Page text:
I was about 25 years old when, visiting my dad, I saw that he had a magazine from AARP, the American Association or Retired Persons. I made a face, “why do you have that magazine?”
My dad grinned widely, pulled out his AARP card and said, “I’m a member!”
“But you’re not retired,” I protested, “and you’re not even old.” He was fit and still looked pretty young — not one of the gray haired geezers I thought of when AARP crossed my mind.
“I signed up the day I turned 50, it’s a great deal. You get discounts on just about everything, it makes sense to get it when you’re still active and can save more money.” I shook my head, realizing that my dad, the ever pragmatic businessman, looked at the bottom line only. While some might object to the politics of the AARP and others wouldn’t want to join an organization associated with old people — especially just upon hitting an age that sounds older — none of that mattered to my dad. He’d save money. Accordingly, he’d be a fool not to join.
My dad had a marvelous sense of self-interest. He voted Democrat up until 1968, apparently a Kennedy & LBJ voter while my mom went for Nixon and Goldwater. But, he said, once he started making over $25,000 a year (which was a lot for the mid-sixties) he switched parties. He was upfront with the reason – once you start making a lot of money, it’s smarter to vote Republican, he argued. After he was diagnosed with pancreatic cancer he was overjoyed to find a $3000 big screen television for sale. His joy did not come from the fact he’d have big screen entertainment in his final months, only that he made a great deal. There were no payments for six months, and an optional life insurance policy. “It’s a freebie” he said gleefully. And it was — my sister had to do a little arguing, but there was nothing there about pre-existing conditions so it was indeed free.
Though my dad and I were quite different — he was a successful businessman who flunked out of college, was on the football team, and didn’t like reading, while I’m a college Professor who dislikes playing team sports and loves to read — I did learn a lot from my dad. First, he was always trying to have fun. Whatever happened, good or bad, he’d make a joke about it, and appeared to hardly ever worry or succumb to stress. He had a kind of natural happy go lucky air, and people always remembered him laughing and having fun. He’d make a point to chat with wait staff, people working the cash register, and had absolutely no pretense. He once told me how after work he and some friends went to a bar near the stock yards. “We were sitting there, businessmen talking solemly, while across the bar were stockyard workers laughing, drinking and really having a ball…I wished I was with them.”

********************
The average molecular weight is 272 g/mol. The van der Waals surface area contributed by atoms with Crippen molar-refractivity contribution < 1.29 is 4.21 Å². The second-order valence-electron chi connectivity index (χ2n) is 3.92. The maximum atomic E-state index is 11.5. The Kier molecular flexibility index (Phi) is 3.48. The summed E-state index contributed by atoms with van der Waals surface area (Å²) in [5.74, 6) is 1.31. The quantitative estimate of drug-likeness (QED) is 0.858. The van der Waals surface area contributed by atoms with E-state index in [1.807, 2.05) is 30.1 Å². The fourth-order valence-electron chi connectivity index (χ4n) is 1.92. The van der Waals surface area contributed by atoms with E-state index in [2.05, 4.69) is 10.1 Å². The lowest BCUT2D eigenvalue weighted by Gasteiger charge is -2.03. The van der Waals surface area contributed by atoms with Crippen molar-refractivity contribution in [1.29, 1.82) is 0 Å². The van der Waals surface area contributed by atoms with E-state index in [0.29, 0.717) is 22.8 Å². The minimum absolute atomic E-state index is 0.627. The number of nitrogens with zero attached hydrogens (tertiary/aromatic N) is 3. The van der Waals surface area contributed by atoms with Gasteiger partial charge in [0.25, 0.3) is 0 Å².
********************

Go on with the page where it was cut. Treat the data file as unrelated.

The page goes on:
I think I learned a lot from him, and find myself joking like he did, and seeing the bright side of things. For instance, we’d be on vacation and see pouring rain out the window, ruining our day’s plans. My dad would grin “I’ts a beautiful day…” he said exuberantly. As we looked out the window he’d add “…in Chicago.” Somehow, we’d find a way to have fun. I have a similar kind of natural optimism and desire to make almost any situation fun. My dad kept his sense of fun even after he was told he had only five months to live — to the end he was joking around and cheering others up. He never once felt sorry for himself or complained that it was unfair to go at age 60. Life is what it is, complaining doesn’t help.
And, of course, some of his pragmatism rubbed off on me too. So when I turned fifty, I knew that one of the first things I’d do is join AARP. They made it easy too — I got an invitation to join the day after my birthday (that’s a bit spooky — they definitely are a powerful interest group). Planning an upcoming trip to South Dakota, I’ve already saved more money than the membership cost on hotels (compared to other on line sites), and the car rental. It’s fitting that the savings start with a trip back “home.”
It’s too bad he died before my kids were born, they’ll never know “grandpa Ron.” All I can do is try to model that style of having fun while looking at life with a bit of humor and irreverence. A lot of people take life far too seriously, especially the true believers in a particular ideology, religion or way of living. Some people constantly measure themselves against others as if they somehow had to prove their value to the world. Still others let life’s ups and downs create dramas and depressions, as they drown in circumstances beyond their control. Perhaps the greatest lesson I learned from my dad is that stress and worry are unnecessary life burdens. You just take life as it comes, work hard, treat other people well, and have fun. That and, of course, to join the AARP as soon as possible after turning 50.